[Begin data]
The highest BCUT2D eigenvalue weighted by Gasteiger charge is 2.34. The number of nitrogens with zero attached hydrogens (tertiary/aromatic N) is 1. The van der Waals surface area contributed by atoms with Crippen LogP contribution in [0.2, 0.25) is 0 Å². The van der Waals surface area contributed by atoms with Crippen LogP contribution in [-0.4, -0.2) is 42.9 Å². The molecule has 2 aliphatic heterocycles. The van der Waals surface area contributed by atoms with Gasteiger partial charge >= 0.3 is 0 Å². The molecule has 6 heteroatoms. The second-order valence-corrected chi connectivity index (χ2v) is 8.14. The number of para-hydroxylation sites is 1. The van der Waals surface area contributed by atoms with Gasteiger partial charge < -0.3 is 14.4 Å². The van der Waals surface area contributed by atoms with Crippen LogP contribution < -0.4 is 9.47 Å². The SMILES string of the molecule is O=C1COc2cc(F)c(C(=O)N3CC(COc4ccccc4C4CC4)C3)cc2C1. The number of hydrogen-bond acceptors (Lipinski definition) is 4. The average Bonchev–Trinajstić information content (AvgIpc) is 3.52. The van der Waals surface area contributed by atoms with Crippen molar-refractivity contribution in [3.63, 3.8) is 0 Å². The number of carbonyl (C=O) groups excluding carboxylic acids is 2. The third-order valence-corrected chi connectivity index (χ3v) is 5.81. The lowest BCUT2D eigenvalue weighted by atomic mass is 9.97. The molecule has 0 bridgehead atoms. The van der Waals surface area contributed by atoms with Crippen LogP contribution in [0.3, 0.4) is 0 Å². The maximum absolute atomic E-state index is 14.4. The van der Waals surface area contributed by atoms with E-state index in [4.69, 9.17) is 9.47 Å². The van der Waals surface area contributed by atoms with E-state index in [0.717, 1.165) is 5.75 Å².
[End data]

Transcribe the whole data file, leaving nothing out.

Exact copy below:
The highest BCUT2D eigenvalue weighted by Gasteiger charge is 2.34. The number of nitrogens with zero attached hydrogens (tertiary/aromatic N) is 1. The van der Waals surface area contributed by atoms with Crippen LogP contribution in [0.2, 0.25) is 0 Å². The van der Waals surface area contributed by atoms with Crippen LogP contribution in [-0.4, -0.2) is 42.9 Å². The molecule has 2 aliphatic heterocycles. The van der Waals surface area contributed by atoms with Gasteiger partial charge >= 0.3 is 0 Å². The molecule has 6 heteroatoms. The second-order valence-corrected chi connectivity index (χ2v) is 8.14. The number of para-hydroxylation sites is 1. The van der Waals surface area contributed by atoms with Gasteiger partial charge < -0.3 is 14.4 Å². The van der Waals surface area contributed by atoms with Crippen LogP contribution < -0.4 is 9.47 Å². The SMILES string of the molecule is O=C1COc2cc(F)c(C(=O)N3CC(COc4ccccc4C4CC4)C3)cc2C1. The number of hydrogen-bond acceptors (Lipinski definition) is 4. The average Bonchev–Trinajstić information content (AvgIpc) is 3.52. The van der Waals surface area contributed by atoms with Crippen molar-refractivity contribution in [3.63, 3.8) is 0 Å². The number of carbonyl (C=O) groups excluding carboxylic acids is 2. The third-order valence-corrected chi connectivity index (χ3v) is 5.81. The lowest BCUT2D eigenvalue weighted by atomic mass is 9.97. The molecule has 0 bridgehead atoms. The van der Waals surface area contributed by atoms with Crippen LogP contribution in [0.3, 0.4) is 0 Å². The maximum absolute atomic E-state index is 14.4. The van der Waals surface area contributed by atoms with E-state index in [4.69, 9.17) is 9.47 Å². The van der Waals surface area contributed by atoms with E-state index in [0.717, 1.165) is 5.75 Å².